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Julian Randall

Negrotopia #3 (Self Portrait as Heaven)

By Julian Randall Cue the Anthony Hamilton/and name me a mansion/tell everyone there is space here/if you
​ believe in the reincarnated/I am already somewhere/that somebody has gone/
Raquel Salas Rivera

desahucio / eviction

By Raquel Salas Rivera los blancos en sus casas lloran
porque han tenido que desahuciar a sus huéspedes.
los apellidos y las propiedades lloran
porque han quemado los títulos de propiedad
de los gusanos.

***
the whites cry in their houses
because they’ve had to evict the guests.
the last names and the properties cry
because they’ve burned
the worms’ deeds.
Laurie Ann Guerrero

ARS POLITICA: HOW TO MAKE ART

By Laurie Ann Guerrero You must start small as our mothers were small,
our fathers, too, small.

In a pillowcase whip-stitched with roses
or in an old coffee can, collect your abuelos’

teeth; assure them you will not bury them
near the bones of the dog that froze
Monica Rico

The Universe, According to Rufino Tamayo

By Monica Rico Past the breath that only stars have, I find myself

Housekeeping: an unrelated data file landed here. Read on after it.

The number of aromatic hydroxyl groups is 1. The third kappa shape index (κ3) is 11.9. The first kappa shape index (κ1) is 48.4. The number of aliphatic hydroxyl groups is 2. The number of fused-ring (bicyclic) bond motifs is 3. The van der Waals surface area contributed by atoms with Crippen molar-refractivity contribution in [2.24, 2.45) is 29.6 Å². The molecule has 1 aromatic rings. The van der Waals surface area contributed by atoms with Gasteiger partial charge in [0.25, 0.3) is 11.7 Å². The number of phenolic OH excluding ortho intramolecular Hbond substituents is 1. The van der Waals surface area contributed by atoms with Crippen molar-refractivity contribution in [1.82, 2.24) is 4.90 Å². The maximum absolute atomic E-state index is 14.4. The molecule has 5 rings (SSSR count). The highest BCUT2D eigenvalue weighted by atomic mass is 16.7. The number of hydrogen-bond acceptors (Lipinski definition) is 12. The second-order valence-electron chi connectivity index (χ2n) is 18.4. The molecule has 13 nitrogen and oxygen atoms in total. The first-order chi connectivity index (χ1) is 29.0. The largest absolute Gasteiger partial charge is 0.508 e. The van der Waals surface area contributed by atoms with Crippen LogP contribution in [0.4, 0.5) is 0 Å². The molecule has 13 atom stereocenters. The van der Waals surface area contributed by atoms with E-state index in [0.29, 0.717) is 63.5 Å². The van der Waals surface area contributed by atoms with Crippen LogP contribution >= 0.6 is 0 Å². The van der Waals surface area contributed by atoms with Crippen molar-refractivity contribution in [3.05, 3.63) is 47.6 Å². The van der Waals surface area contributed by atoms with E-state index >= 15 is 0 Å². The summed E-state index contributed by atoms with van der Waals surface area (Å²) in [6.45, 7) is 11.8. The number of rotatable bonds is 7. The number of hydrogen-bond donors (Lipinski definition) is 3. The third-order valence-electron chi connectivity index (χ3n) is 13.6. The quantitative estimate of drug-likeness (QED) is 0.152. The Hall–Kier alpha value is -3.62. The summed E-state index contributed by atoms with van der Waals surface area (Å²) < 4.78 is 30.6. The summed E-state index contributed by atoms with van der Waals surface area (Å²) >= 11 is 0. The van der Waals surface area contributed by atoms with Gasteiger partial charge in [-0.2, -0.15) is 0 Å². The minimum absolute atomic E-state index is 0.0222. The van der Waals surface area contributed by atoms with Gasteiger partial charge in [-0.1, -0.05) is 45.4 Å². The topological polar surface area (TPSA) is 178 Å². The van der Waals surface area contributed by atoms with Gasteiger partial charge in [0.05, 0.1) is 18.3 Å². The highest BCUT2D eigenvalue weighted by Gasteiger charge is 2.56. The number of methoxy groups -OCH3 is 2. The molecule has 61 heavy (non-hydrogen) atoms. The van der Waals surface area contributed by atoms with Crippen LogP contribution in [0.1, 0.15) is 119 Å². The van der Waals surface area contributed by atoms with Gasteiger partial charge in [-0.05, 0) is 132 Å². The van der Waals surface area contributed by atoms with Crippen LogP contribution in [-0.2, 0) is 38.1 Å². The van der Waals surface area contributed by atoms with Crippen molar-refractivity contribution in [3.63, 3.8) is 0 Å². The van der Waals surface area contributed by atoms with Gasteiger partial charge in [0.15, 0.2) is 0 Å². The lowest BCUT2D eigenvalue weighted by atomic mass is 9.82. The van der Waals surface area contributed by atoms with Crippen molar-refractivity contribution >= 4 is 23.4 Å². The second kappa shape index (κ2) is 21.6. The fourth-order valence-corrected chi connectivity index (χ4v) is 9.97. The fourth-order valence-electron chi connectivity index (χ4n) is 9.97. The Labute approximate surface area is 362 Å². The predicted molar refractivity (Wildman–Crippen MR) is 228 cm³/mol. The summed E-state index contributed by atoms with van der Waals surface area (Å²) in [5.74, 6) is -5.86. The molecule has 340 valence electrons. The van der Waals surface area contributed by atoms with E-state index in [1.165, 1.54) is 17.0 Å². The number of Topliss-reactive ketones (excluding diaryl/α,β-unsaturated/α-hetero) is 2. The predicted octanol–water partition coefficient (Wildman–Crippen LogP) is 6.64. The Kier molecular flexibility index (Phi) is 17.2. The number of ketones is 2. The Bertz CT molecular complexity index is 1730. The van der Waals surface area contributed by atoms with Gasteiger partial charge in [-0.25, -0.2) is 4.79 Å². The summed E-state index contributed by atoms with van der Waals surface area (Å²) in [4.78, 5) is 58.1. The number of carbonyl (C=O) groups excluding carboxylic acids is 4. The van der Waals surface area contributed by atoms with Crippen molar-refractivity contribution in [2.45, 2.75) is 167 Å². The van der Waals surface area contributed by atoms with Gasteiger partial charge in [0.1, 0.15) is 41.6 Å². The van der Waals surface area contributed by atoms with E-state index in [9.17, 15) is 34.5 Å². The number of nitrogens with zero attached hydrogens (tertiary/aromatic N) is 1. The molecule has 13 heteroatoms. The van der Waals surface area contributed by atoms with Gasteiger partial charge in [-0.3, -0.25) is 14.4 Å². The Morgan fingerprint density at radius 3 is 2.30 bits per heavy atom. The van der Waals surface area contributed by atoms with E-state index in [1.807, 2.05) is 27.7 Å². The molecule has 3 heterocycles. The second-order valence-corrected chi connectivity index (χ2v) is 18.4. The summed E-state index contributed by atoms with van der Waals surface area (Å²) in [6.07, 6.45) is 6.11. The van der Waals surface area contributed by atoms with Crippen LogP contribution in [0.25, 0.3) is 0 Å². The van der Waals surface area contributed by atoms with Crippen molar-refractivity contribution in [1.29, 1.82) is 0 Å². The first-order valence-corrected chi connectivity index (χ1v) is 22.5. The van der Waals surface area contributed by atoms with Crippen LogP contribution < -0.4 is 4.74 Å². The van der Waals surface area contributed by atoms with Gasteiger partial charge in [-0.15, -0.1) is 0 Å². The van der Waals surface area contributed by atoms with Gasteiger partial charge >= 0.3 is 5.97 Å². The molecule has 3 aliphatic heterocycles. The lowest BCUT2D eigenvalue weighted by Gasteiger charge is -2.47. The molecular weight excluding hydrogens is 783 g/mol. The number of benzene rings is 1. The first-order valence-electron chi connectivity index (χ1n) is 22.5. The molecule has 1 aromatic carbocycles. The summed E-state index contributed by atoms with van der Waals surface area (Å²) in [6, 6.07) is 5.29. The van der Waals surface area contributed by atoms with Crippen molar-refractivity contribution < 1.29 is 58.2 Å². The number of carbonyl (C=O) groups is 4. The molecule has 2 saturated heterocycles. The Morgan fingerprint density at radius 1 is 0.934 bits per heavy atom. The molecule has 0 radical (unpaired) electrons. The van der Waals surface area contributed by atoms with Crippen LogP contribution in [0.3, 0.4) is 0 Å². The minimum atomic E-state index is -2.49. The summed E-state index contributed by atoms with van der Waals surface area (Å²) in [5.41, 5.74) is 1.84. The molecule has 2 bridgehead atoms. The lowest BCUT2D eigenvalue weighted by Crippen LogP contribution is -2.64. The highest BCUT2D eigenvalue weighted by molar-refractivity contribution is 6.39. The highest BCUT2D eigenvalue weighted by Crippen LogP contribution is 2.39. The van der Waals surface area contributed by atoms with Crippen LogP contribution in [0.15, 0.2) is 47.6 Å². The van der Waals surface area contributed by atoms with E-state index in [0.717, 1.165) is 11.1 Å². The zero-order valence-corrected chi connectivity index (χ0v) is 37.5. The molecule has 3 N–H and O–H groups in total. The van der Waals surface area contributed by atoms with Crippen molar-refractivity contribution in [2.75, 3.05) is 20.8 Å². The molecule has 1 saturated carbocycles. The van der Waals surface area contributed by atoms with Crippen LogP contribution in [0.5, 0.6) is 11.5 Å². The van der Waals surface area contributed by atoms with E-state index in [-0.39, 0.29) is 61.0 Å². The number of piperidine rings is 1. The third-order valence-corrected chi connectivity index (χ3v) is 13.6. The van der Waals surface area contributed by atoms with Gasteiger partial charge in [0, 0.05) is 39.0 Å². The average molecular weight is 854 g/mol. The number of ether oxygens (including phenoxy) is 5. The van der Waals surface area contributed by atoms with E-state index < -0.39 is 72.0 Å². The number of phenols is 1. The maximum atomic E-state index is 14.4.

an open hand of night with pupils that eclipse the moon.

The blackness underneath my feet, not above where the sky is filled with sea.
My eyelash covers the arm of the galaxy with one word that means, here.
Cynthia Guardado

Waiting for a Greyhound Bus at the Los Angeles Station

By Cynthia Guardado A black woman stands with two toddlers hanging off her hips.
Her balance is perfect as she pushes her luggage with one leg,

the boys curl into her shoulders unaware of how
they all slide forward. I offer her my help. Her face is serious
Tatiana Figueroa Ramirez

En la Casa de Mami Tita

By Tatiana Figueroa Ramirez I wake up to the alarm clocks
of cocks & gallinas struggling
for their corner of the callejón.
Step out
on the preheated concrete.
Elizabeth Acevedo

In Translation

By Elizabeth Acevedo My mouth cannot write you a white flag.
It will never be a Bible verse.
My mouth cannot be shaped into the apology
Dan Vera

Abecedarian Yellow

By Dan Vera A is for apple.
B is for banana – treasure fruit of the tropics
which replaced the apple on the breakfast table of Victorian America.
C is for Carmen Miranda smiling
Javier Zamora

from The Book I Made with a Counselor My First Week of School

By Javier Zamora His grandma made the best pupusas, the counselor wrote next to Stick-Figure Abuelita
(I’d colored her puffy hair black with a pen).

Earlier, Dad in his truck: “always look gringos in the eyes.”
Mom: “never tell them everything, but smile, always smile.”
Ruth Irupé Sanabria

Distance

By Ruth Irupé Sanabria My grandfather asked me: could I remember
him, the park, the birds, the bread?
I’ll be dying soon, he said.
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